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IN THE WORKERS' COMPENSATION COURT OF THE STATE OF MONTANA
1997 MTWCC 8
THEDA BEA BOULDIN
LIBERTY NORTHWEST INSURANCE CORPORATION
BIG SKY CARVERS
Summary: In occupational disease case, insurer argued that 1995 version of the OD Act applied because claimant’s last day of employment was March 14, 1996, although her occupational disease arose prior to the effective date of the 1995 OD Act. Insurer relied on statements in Supreme Court decisions where the issue was running of the statute of limitations in a permanent total disability case, not the issue here.
Held: Where claimant’s right to compensation accrued at the time she filed her occupational disease claim, the law in effect at that time controls. This is consistent with the general rule in workers’ compensation cases that the law in effect at the time of injury controls the case.
During a conference with claimant, Ms. Theda Bea Bouldin, and Mr. Larry W. Jones, who represents Liberty Northwest Insurance Corporation (Liberty) in this matter, Mr. Jones raised an issue with regard to the law applicable to this case. Specifically, he contends that the Occupational Disease Act (ODA) as amended by the 1995 legislature is controlling even though claimant filed her claim prior to the effective date of the 1995 amendments. The amendments adversely impact the payment of claimant's medical expenses by incorporating the medical expense limitations found in the 1995 Workers' Compensation Act. § 39-72-704, MCA (1995). Those limitations are not present in the 1993 ODA. § 39-72-704, MCA (1993).
The effective date of the 1995 amendments to the Montana ODA was July 1, 1995. 1995 Montana Laws, ch. 243, §29. In workers' compensation cases, the Montana Supreme Court has consistently held that the law in effect on the date of the worker's industrial injury governs his or her entitlement to benefits. Buckman v. Montana Deaconess Hospital, 224 Mont. 318, 321, 730 P.2d 380, 382 (1986). Liberty argues, however, that in the case of an occupational disease the governing date is the last day of employment. It says that claimant's last day of employment was March 14, 1996, thus the 1995 version of the ODA applies. (Respondent's Memorandum Re: Determination of Governing Occupational Disease Act at 1.)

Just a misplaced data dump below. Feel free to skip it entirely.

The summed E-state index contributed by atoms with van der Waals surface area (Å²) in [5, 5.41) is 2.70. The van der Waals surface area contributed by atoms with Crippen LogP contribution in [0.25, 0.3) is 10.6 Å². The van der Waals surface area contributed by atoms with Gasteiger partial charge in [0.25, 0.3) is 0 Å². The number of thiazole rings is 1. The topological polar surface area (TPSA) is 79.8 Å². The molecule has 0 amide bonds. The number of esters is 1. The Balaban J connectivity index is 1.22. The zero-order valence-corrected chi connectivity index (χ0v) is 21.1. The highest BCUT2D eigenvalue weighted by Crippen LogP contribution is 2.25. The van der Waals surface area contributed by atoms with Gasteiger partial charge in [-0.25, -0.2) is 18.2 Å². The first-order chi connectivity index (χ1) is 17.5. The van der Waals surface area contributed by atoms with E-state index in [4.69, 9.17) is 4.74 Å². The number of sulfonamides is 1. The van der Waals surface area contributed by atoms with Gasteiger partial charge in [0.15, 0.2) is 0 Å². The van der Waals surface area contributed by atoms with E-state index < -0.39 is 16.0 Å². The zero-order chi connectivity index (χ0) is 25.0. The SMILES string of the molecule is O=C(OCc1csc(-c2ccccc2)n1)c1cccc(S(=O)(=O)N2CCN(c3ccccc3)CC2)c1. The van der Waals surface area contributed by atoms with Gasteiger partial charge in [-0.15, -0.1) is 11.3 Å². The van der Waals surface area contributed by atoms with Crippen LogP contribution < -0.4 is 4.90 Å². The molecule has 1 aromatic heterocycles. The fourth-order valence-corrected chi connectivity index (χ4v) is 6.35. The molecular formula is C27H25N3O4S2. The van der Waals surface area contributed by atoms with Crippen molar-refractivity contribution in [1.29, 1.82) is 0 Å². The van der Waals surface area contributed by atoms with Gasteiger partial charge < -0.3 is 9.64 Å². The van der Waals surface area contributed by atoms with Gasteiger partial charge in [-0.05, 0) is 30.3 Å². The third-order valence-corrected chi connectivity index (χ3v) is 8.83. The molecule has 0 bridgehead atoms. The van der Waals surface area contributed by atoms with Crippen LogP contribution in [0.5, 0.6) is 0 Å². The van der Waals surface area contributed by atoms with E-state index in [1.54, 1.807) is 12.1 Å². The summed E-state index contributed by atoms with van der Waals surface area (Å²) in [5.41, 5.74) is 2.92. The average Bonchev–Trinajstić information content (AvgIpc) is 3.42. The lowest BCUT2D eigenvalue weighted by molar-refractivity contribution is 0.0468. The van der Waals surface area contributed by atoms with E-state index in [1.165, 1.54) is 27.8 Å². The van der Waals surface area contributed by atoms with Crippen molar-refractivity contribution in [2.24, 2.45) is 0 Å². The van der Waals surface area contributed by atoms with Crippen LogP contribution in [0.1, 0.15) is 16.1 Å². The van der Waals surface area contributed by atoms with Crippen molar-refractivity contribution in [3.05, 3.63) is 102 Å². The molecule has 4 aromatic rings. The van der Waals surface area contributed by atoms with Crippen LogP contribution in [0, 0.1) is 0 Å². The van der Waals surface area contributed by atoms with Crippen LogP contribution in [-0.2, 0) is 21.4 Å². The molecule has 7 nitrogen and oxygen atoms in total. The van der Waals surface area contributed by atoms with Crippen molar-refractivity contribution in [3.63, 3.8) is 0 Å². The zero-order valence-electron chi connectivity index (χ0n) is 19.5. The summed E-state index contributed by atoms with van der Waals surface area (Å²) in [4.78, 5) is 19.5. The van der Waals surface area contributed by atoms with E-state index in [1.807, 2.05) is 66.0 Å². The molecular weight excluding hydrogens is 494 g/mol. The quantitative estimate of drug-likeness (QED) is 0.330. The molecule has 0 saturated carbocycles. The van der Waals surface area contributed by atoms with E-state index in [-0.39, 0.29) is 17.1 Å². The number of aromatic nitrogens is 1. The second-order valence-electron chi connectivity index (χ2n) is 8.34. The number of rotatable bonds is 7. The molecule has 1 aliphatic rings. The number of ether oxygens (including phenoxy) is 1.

Liberty relies on Grenz v. Fire and Casualty of Connecticut, 924 P.2d 264 (Mont. 1996), which stated, "The Montana Occupational Disease Act (MODA) statutes in effect on an employee's last day of work govern the resolution of an occupational disease claim." Grenz cited Lockwood v. W.R. Grace & Co., 272 Mont. 202, 205, 900 P.2d 314, 316 (1995) as authority for the statement. In turn, Lockwood cited Gidley v. W.R. Grace & Co., 221 Mont. 36, 38, 717 P.2d 21, 22 (1986), for the identical proposition.
In Gidley the husband of the claimant had retired from W.R. Grace in July 1977, was diagnosed with cancer in June 1981, and died in May 1992. Claimant, as her husband's beneficiary, filed an occupational disease claim in July 1982. One of the issues on appeal was which version of the ODA applied to the claim. The Supreme Court ultimately concluded, as it did in Lockwood and Grenz, that the law in effect on the last day of employment governed the claim. However, the Gidley decision provides the following analysis on the point:
221 Mont. at 38-39, 717 P.2d at 22 (emphasis added).
In all three cases, the core issue involved the statute of limitations applicable to MODA claims. In Gidley and Lockwood the statute provided that a claim had to be filed within one year of when the "claimant knew or should have known that his total disability condition resulted from an occupational disease claim." § 39-72-403(1), MCA (1977-1983) (emphasis added). The statute at issue in Grenz provided for a two-year period from discovery, but was otherwise identical. § 39-72-403(1), MCA (1985).
The applicable statutes in both Gidley and Lockwood also provided for an absolute limitation of three years from the date the claimant or the claimant's decedent ceased employment. Subsection (3) of section 39-72-403, MCA (1977-1983), provided:
Subsection (3) was repealed in 1985. 1985 Montana Laws, ch. 112, § 2.
In each of the three cited cases the claimant or the claimant's decedent had ceased working prior to the filing of the claim for compensation. In that context the Supreme Court found that the occupational disease claim was governed by the law in effect on the last day of employment.
The claimant in this case is not presently permanently totally disabled. She filed her claim while still working. While she may have ceased working for her original employer on March 14, 1996, documents in the Court file indicate that she continues to work, albeit at a different job for a different employer. Under this circumstance, the Court must heed the underlying rationale set forth in Gidley.
Gidley requires that the rationale applicable to workers' compensation claims be applied in occupational disease cases. Under the WCA, the law in effect at the time of the accident or injury controls. The rule reflects the fact that the right to compensation accrues at the time of the industrial injury. In this case the claimant's right to compensation accrued at the time she filed her claim since she was suffering from an occupational disease at that time. Thus, the 1993 law applies to her claim.
DATED in Helena, Montana, this
4th day of March, 1997.
c: Ms. Theda Bea Bouldin -
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